Treat Training

Agility is a game- and most games have motivators!  Toys and treats and praise all work very well for most dogs, but what kind of treats are best?

Treats should be small or breakable, soft, smelly, and made out of quality ingredients. A crunchy, grainy treat will leave crumbs on the course and distract your dog and the dogs behind them as well! A treat should be a taste, not a meal. One lick or bite and it’s gone!You can use bigger, crunchier treats as ‘jackpots’ at home, though! I use a medium-large biscuit at the bottom of contacts to reinforce my dogs’ nose touch.

I also work very hard to keep my dogs’ treats ‘mixed up’ so he doesn’t get bored, although I can’t see Quick EVER getting bored with his yummy liver treats! (evil dog broke into the stash of them and ate them all- who knew large amounts of liver caused huge amounts of flatulence in dogs?) Put a mix in your treat bag so your dog won’t know if he’s getting a bit of dried fruit, or a bit of liver, or some potato chip. (don’t judge me! Nova’ll do anything for potato chips.)  Pretend you’re a slot machine- your dog does what he wants, and maybe he wins the treat, maybe he doesn’t.  It keeps them interested longer! (When training a new behavior, it’s best to treat every time.)

What’s your dogs’ favorite treat that works well for agility? I keep hearing hot dogs are the best, but I can’t stand the smell myself so the dogs don’t get them.

7 Comments on “Treat Training

  1. When I tried the plastic bag in the pocket it make it too difficult to get the treat out in a timely manner.

    So I just live with the crumbs (which I’m sure the bird enjoy when I clean out my pockets in the front yard where the dogs aren’t).

  2. Terry- those do sound good- and I also have the pocket problem, LOL! Have you tried putting a bag in your pocket, then the treats in the bag in the pocket? That has worked very well for me in the past!

    Robbin- Doesn’t the cheese get too gross for enduring? I walk a fine line with my dogs between their enjoying a treat and me being able to stand it. cheese has always been a ‘if you’re in the kitchen, you might get some, otherwise, never’ treat for us. Do you have a trick to keeping it from getting all nasty?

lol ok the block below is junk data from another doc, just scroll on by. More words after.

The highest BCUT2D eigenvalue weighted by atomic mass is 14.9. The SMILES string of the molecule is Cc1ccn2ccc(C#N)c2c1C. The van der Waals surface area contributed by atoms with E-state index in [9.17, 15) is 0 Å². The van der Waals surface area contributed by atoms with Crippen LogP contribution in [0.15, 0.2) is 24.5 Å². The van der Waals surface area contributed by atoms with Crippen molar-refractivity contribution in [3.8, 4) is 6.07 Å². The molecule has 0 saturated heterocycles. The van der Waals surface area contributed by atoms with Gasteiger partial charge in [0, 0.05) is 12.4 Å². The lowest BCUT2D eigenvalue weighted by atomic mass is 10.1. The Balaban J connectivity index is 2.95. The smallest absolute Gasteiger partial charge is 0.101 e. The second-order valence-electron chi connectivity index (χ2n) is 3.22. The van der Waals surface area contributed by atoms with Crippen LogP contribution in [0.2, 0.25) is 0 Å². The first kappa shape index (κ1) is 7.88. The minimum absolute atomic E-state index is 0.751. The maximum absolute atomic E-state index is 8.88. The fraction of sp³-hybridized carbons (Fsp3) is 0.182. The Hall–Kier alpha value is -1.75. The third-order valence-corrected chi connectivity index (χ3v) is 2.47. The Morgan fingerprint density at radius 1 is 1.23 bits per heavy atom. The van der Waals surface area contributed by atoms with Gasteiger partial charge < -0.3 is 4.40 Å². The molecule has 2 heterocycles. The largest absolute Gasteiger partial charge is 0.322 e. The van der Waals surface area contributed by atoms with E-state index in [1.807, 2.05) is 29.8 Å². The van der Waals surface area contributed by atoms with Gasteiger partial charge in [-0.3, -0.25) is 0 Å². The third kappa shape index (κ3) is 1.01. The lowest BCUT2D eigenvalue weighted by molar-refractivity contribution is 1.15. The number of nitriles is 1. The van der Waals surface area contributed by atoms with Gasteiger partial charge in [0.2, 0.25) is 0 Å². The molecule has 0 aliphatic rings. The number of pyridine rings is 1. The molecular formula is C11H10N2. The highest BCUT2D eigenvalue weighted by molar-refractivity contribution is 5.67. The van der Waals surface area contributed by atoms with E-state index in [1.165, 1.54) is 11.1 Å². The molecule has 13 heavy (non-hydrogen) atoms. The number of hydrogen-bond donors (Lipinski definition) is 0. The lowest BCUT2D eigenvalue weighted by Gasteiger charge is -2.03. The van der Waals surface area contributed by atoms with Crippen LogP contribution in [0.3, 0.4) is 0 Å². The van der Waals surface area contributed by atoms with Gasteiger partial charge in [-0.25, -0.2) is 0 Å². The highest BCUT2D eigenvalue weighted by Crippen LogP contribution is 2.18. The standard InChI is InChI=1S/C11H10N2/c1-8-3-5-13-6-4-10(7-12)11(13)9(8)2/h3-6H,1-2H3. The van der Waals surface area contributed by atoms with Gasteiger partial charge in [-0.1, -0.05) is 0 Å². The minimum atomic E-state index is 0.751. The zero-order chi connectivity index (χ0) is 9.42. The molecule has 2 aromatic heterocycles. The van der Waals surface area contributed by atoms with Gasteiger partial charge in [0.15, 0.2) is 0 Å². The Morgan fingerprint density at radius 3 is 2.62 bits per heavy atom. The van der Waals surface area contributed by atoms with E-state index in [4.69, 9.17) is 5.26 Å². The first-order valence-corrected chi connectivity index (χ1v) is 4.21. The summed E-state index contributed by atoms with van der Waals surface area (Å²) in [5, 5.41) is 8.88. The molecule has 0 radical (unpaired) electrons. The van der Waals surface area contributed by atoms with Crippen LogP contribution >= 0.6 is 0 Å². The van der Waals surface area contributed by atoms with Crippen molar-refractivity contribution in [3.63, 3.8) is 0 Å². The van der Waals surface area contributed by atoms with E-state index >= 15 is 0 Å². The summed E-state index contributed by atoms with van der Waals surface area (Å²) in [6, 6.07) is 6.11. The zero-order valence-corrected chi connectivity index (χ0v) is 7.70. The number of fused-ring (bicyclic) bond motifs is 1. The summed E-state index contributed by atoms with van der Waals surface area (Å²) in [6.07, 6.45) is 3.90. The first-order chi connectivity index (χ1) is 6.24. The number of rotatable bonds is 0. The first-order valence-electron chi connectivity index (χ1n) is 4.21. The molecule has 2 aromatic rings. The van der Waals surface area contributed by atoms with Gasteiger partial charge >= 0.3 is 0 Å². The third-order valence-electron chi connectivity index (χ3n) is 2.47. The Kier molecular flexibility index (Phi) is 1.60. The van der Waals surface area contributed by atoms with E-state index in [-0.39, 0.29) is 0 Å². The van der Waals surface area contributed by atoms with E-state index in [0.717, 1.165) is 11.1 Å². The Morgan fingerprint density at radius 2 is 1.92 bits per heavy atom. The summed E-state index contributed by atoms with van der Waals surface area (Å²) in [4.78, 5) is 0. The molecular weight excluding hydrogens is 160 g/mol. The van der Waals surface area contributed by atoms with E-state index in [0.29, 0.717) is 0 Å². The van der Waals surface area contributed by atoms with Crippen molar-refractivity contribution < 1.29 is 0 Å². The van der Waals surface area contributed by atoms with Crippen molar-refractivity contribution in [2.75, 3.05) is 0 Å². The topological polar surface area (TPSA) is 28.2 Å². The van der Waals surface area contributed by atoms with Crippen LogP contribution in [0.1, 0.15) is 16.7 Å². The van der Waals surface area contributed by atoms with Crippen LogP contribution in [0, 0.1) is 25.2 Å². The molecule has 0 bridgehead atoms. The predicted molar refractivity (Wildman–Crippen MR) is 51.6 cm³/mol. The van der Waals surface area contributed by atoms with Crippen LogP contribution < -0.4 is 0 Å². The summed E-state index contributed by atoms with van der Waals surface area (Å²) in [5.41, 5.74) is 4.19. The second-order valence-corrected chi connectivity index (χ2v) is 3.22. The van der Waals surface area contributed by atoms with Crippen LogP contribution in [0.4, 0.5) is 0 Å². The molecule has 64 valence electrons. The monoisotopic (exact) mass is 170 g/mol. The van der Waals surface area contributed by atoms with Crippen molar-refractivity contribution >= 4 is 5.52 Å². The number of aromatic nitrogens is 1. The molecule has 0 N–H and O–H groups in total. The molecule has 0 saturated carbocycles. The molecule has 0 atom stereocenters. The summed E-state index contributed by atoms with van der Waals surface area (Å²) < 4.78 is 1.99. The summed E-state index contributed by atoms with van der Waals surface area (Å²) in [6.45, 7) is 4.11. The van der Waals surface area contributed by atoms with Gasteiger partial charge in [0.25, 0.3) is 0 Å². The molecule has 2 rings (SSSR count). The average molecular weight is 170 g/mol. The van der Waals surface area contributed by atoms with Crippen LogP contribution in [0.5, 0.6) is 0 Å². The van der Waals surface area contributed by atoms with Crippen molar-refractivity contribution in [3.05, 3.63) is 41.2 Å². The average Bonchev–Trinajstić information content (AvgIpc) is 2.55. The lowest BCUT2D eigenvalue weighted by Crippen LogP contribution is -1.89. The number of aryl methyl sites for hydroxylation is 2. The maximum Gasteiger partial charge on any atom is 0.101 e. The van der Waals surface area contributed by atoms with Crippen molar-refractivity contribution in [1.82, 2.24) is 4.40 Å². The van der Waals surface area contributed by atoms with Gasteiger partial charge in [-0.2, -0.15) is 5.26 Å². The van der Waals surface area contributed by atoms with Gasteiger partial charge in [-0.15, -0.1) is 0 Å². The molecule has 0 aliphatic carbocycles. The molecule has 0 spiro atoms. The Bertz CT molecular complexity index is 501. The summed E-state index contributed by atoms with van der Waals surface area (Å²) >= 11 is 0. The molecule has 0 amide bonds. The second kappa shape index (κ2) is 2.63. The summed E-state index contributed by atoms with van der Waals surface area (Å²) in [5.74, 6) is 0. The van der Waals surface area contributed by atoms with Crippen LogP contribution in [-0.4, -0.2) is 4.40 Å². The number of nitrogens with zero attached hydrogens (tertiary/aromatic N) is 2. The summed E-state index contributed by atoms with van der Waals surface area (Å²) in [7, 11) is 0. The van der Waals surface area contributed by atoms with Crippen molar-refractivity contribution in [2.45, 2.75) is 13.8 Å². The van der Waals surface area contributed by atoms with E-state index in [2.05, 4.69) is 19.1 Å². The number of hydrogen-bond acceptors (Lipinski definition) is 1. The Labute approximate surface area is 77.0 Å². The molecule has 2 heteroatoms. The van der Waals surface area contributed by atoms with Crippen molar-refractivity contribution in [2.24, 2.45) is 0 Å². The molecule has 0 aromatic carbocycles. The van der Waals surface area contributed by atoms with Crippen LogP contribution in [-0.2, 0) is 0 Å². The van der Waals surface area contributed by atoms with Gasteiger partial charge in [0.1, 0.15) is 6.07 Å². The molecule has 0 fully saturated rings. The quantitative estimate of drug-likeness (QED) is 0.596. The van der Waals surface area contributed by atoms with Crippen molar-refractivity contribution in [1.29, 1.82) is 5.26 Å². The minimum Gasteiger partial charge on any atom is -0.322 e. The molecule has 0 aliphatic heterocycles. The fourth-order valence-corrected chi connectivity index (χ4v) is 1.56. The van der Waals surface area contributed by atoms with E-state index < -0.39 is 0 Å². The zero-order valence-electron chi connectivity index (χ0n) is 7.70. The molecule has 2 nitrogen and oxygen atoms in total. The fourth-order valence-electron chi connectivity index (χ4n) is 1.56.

3. I boil liver, cut into appropriate sizes for each training session, bag in zip-lock sandwich size bags and freeze. This is my dogs “special treat” reward for training and really sparks their enthusiasm! Zip-lock bags can be thawed overnight in the refrigerator or if needed faster defrosted in microwave for a few seconds. The meat tears apart easily for appropriate sized treating.

  4. I boil pork and cut it in to small pieces (it doesn’t shred like poultry). I mix it with string cheese, cut in quarters lengthwise and then sliced. If I have any kibble or samples, I may mix some of that in as the lower value component.

  5. I like Cloud Star Soft & Chewiy Buddy Biscuits – you can give the whole one, or just a piece.

    You do get some crumbs in your pocket, and our Scotty pulled my levis out of the dirty clothes and ate the pocket. Had to by new pants, and now I clean out my pocket before putting the pants in the dirty clothes. – the company was started by a couple to feed their very allergic dog. Their motto is Wag More, Bark Less.

    And I have no connection, just like the product.

  6. Super Dog enriched with Elk Antler. They are semi-soft and very tiny, tasty and smelly. They have no chemical preservatives and they are balanced. What more could a dog ask for. And, no, I don’t sell them.